“Guatemala Kill Pit” by Tom Leins
Mondays Are Murder features brand-new noir fiction modeled after our award-winning Noir Series. Each story is an original one, and each takes place in a distinct location. Our web model for the series has one more restraint: a 750-word limit. Sound like murder? It is. But so are Mondays.
This week, Tom Leins finds new opportunities in Guatemala City.
We drove as far as we could and abandoned the car when the gas ran out.
I had never been to Guatemala City before—Belize City once, Panama City twice, but never Guatemala. The outskirts of the city looked like an automobile graveyard. The rusted cadavers were stacked two or three cars high and blotted out the pale afternoon sun.
Bobby Berahino fiddled his thinning ponytail with nicotine-stained fingers as we trudged through the dust. He always fidgeted when he got nervous. He gestured to a row of small concrete houses on our left.
“I knew a guy who lived around here. One Sunday morning the cops grabbed him and poured gasoline all over him. Then they struck a match and lit him.”
Even though he grew up in Guatemala City, Bobby looked nervous walking around his hometown. His father worked for the government, but his maternal uncle was a cop. Bobby used to reminisce about seeing his uncle walk across the kitchen floor after church on Sunday mornings, clothes slick with blood. He remembered his uncle’s bloody boots making a kissing sound on the linoleum. On weekends, off duty cops prowled the barrios in unmarked cars, shooting men like rats. Afterward, they would hack off the hands and throw the bodies in ditches.
Bobby moved to California with his mother when he was sixteen, but his father still lived in Guatemala City. They hadn’t spoken since Bobby was sent to Chino in 1997. That was where we met—we were briefly cellmates. He was too soft for prison, and I was too hard for my own good.
When I got out, Johnny Francisco and his half brother Tommy were both dead. I took a five-year jolt to protect their business interests but never got my payday.
Bobby owed me big time, and suggested that a man of my talents could make money south of the border. I thought he meant Mexico, but he told me the further south we went, the more money I could make.
“What’s that smell?”
“The basurero. The dump.”
A trail of putrid-looking smoke trails lingered on the horizon. It hung in the air like the threat of impending violence.
Zona 3 was bleak and claustrophobic. Bobby and I walked for hours, cutting down syphilitic side streets. Bobby’s contact Rigoberto used to stage cockfighting derbies in an abandoned warehouse not far from the Cementerio General, before switching to organizing bare-knuckle fights between Americans and locals. He had lined me up to fight a guy called El Sepulturero—the gravedigger.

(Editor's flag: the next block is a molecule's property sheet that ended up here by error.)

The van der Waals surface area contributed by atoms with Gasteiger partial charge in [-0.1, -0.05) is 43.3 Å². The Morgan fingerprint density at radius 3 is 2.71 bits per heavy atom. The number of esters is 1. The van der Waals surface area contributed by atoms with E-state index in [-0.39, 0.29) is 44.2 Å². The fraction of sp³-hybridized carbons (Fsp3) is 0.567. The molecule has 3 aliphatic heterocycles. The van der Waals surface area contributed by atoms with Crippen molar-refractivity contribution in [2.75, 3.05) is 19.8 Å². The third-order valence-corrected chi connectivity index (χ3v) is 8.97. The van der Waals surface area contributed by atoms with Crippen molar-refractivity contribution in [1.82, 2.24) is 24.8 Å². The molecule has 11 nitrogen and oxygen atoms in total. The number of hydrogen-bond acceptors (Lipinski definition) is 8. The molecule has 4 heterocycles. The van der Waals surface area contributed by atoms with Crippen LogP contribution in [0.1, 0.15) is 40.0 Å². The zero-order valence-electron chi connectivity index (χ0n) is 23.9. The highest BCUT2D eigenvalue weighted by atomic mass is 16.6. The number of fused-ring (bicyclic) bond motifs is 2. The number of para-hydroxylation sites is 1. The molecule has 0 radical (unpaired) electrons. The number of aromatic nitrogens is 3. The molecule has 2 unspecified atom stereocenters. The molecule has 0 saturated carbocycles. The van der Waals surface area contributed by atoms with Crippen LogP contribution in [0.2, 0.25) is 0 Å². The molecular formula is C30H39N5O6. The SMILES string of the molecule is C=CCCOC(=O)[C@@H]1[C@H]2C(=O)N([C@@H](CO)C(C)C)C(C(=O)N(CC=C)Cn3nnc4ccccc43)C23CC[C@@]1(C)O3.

A group of heavily armed men leaned against a white panel truck. Their thin black cigarillos gave off a feral stench. They glared at me with tattooed faces.
“Hijo de puta.”
Bobby dislodged the corrugated iron sheet that passed for a door and let me pass.
“Welcome to hell.”
The warehouse smelled of cigarettes and fear. Broken lights hung from frayed wires. A heavyset girl wearing a grimy sequined bra and see-through trousers served cloudy-looking drinks from a tray.
Bobby injected me with a steroid called Oradexon, which he told me was used by farmers to fatten livestock. He warned me that it might weaken my immune system and give me skin rashes. I didn’t give a fuck. If I lost to El Sepulturero, a rash would be the least of my worries.
El Sepulturero was wiry and damaged looking. I saw his thighs tense through his tight trousers. He lunged for me. I whipped a few hard rights into his skull meat, and he tried to gouge out my left eyeball with his thumb. I jabbed my fingers into his throat and smashed my elbow into his nose.
Blood flowed like rainwater.
Forty minutes later.
I swilled my mouth out with blood-warm rum from an old McDonald’s cup. I peeled off my blood-soaked clothing with broken fingers, and Bobby passed me a threadbare towel. As he counted out the money, he left bloody fingerprints on the quetzals.
Rigoberto had eyes the colour of chewed tobacco. He was wearing a faded Universidad soccer jersey and old jeans. I felt his hot stinking breath against my cheek as his voice oozed out of his mouth.
“Buena suerte, amigo.”
He squeezed my dislocated shoulder and melted into the gloom where the tattooed men were rolling El Sepulturero into an old carpet.
Somewhere, out in the darkness, I heard feral dogs barking.
TOM LEINS is a disgraced ex–film critic from Paignton, UK. In 2005–2006 he traveled across Mexico, Belize, Guatemala, El Salvador, Honduras, Nicaragua, and Costa Rica. He is currently working on a series of “Paignton Noir” novels, the first of which is called Thirsty & Miserable. Get your pound of flesh at http://thingstodoindevonwhenyouredead.wordpress.com/.
Would you like to submit a story to the Mondays Are Murder series? Here are the guidelines:
—Your story should be set in a distinct location of any neighborhood in any city, anywhere in the world, but it should be a story that could only be set in the neighborhood you chose.
—Include the neighborhood, city, state, and country next to your byline.
—Your story should be Noir. What is Noir? We’ll know it when we see it.
—Your story should not exceed 750 words.
—E-mail your submission [email protected] paste the story into the body of the email, and also attach it as a PDF file.
Posted: Aug 31, 2015
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